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Moving Forward with Big Data: Investments, Challenges, and Predictions

By   /  August 4, 2016  /  No Comments

kf_bdwn_080416People are using computers, smart phones, and laptops with increasing regularity. As a result, businesses are collecting and storing huge amounts of data, or Big Data. Acquiring insights from all this information is a challenge, but is also key to achieving a competitive advantage. Analytics solutions that find unstructured and structured data can help tremendously in gaining insights. This data can come from privately acquired sources, but can also come from public data available on the Internet. The ability to cross-reference private information about consumer preferences, and information from blogs, tweets, and data from social networks, can allow organizations to understand the needs of their customers, and to some extent, predict their future purchases.

At the DATAVERSITY® Enterprise Data World 2016 Conference, Kenneth Viciana hosted a panel discussing the future of Big Data. Viciana currently works for Equifax, leading a team responsible for their Enterprise Data Strategy. He tries to transform Big Data into insights his company can monetize. Viciana mentioned the goal for business is to predict what their customers want in the future. The panel included Robert J. Abate, an expert consultant for Intellisys, Inc., Kelle O’Neal, Founder & CEO of First San Francisco Partners, and Joe Caserta, CEO of Caserta Concepts. After introductions, the panel discussed the following topics:

  • The Current State of Big Data Efforts
  • Success Areas/Challenging Areas
  • Predictions on the future of Big Data

The Current State of Big Data Efforts

During the discussion, Robert Abate said the use of Big Data is in a discovery type mode and is still in an emerging phase. Currently, using Big Data involves sifting through vast amounts of information, while searching for nuggets of gold. Abate described how Visualization Models have been steadily improving and explained the time value curve of information. (The time value curve states information has its highest value on the day it is created, and steadily loses value with the passage of time.)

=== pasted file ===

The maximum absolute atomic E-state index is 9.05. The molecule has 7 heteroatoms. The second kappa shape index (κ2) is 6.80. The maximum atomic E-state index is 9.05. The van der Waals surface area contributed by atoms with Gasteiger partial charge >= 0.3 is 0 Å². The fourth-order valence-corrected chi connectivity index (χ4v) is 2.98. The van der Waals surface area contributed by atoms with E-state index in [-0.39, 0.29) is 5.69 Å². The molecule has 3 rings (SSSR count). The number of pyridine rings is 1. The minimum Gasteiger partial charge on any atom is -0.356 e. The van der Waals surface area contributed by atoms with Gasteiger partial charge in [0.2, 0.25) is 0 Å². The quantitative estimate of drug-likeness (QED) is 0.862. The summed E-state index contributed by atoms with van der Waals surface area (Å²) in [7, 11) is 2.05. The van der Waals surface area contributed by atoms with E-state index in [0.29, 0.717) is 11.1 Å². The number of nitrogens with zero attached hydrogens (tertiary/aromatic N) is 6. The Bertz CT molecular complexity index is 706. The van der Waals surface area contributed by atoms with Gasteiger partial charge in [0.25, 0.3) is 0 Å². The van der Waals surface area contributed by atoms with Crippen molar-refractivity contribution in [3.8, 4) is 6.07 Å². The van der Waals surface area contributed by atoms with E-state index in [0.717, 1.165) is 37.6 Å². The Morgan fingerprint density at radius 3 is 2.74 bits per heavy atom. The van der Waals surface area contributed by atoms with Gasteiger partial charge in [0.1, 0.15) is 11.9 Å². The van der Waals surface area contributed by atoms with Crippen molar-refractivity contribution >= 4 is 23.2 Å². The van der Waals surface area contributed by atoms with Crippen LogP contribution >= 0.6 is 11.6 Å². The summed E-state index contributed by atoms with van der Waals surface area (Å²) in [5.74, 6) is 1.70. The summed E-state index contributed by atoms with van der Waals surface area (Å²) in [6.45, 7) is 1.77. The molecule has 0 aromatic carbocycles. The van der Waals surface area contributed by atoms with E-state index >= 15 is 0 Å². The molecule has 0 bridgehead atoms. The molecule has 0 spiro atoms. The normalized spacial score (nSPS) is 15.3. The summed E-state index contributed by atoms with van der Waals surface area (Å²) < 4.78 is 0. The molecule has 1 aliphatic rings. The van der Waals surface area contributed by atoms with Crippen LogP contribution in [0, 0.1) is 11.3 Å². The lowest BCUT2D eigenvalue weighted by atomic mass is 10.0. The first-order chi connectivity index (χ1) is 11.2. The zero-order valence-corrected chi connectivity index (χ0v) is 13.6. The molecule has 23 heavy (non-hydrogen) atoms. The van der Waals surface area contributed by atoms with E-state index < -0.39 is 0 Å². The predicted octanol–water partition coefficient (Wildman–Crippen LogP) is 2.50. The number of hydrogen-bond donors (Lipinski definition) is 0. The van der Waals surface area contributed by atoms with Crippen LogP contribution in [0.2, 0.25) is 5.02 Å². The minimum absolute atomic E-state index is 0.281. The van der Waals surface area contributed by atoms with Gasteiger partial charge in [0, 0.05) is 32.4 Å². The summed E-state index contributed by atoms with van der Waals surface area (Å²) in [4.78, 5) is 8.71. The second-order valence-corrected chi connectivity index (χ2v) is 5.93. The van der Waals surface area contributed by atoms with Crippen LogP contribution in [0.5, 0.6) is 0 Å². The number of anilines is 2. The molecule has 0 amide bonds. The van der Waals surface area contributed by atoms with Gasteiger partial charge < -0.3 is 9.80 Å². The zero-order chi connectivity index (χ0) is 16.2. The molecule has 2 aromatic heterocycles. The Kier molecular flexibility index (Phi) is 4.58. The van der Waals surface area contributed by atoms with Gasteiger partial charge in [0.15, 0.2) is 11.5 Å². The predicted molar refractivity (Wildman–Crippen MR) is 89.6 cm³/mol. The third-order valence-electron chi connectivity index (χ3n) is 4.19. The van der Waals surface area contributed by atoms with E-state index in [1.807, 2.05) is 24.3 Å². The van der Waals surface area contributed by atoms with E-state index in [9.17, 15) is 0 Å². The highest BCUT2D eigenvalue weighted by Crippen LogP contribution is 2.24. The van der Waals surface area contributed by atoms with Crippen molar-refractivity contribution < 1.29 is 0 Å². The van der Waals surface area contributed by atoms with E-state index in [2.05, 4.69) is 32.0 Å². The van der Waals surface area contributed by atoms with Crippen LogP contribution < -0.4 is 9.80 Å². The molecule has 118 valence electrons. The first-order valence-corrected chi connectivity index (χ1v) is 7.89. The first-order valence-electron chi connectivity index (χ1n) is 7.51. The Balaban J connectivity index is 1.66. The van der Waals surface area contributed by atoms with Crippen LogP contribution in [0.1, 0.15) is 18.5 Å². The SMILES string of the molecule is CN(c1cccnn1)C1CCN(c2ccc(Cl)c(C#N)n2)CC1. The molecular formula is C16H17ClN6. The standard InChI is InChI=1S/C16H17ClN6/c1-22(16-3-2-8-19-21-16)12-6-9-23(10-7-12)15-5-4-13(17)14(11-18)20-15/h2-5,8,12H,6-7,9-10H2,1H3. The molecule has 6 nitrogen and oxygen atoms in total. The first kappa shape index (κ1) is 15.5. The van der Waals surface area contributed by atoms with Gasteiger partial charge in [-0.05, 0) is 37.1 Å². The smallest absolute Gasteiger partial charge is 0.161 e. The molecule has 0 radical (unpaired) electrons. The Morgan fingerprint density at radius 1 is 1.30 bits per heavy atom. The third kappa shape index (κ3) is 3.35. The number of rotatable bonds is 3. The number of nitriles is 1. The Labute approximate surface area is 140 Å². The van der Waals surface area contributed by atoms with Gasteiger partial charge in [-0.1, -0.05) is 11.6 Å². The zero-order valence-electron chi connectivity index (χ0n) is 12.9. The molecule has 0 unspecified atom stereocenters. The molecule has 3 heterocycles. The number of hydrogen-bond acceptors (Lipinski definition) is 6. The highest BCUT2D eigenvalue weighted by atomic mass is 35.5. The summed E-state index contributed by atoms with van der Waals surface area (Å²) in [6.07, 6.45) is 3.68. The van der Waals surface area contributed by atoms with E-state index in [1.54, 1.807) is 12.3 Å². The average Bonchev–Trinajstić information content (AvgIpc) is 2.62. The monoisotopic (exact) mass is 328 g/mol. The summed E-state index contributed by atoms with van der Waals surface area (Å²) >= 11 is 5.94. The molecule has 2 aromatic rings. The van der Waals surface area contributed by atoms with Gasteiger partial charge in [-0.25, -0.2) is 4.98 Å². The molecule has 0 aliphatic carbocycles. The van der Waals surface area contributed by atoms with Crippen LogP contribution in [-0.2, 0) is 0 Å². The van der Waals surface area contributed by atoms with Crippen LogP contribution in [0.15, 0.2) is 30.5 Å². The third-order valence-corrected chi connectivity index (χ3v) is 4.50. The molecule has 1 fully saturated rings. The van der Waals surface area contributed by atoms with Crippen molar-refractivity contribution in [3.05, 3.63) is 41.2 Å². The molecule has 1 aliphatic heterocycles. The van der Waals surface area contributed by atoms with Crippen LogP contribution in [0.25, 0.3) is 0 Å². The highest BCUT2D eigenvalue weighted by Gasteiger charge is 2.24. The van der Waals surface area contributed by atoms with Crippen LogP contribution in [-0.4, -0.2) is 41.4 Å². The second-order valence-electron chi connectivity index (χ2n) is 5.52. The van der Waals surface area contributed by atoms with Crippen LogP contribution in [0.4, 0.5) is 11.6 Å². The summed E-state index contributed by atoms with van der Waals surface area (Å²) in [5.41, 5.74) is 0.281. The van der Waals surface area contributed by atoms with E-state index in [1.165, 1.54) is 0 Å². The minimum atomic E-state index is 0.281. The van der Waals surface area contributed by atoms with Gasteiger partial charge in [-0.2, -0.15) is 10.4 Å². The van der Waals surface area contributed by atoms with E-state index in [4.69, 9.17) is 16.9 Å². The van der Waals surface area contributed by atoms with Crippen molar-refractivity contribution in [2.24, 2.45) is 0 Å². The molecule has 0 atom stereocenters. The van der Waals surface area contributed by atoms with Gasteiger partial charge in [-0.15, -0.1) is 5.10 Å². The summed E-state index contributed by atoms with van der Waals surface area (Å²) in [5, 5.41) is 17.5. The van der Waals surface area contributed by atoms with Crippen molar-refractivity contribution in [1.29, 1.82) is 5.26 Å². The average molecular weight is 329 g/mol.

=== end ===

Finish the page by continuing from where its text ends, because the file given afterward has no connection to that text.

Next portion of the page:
Kelle O’ Neal stated, “We are learning more from our failures right now, then we are from our successes. It is important to realize we are learning from our failures, and that’s okay.” She said this because the field of Big Data is so new. O’ Neal is supporting a philosophy of experimentation that neither punishes nor shames for unexpected results. The field of Big Data is so new, any information or surprise result can be of value. At present, the “culture” of Data Scientists working on Big Data is quite small and, comparatively speaking, somewhat inexperienced as they explore and learn about this new way of thinking, this new paradigm.

Joe Caserta suggested startup companies have an easier time using Big Data. They haven’t the baggage of habits and customs that develop over time in the workplace. A start-up begins with a clean slate. An established company would have its people trained to work and respond in certain ways that have proven successful in the past. Caserta also said companies are starting to think in terms of “Data Ecosystems,” which includes Data Lakes (large amounts of raw data stored in its original format).

Success Areas/Challenging Areas

Abate stated Predictive Analytics would become popular for predicting how products will sell. He then went on to describe how they had been asked to predict how well a new Canon camera would sell. Tracking “the buzz” from the Internet, they discovered sales tracked exactly with the buzz, allowing them to predict the pattern of sales.

He also talked about the effects of weather and traffic, citing Big Data research done for Walmart which showed an assumption to be untrue. Walmart’s had made an assumption there was a profit from bumps in business just prior to a storm and just after. While this was true, it had not been understood there was a loss of business during the time of the storm that counteracted the bumps, creating an overall loss of business for that time period.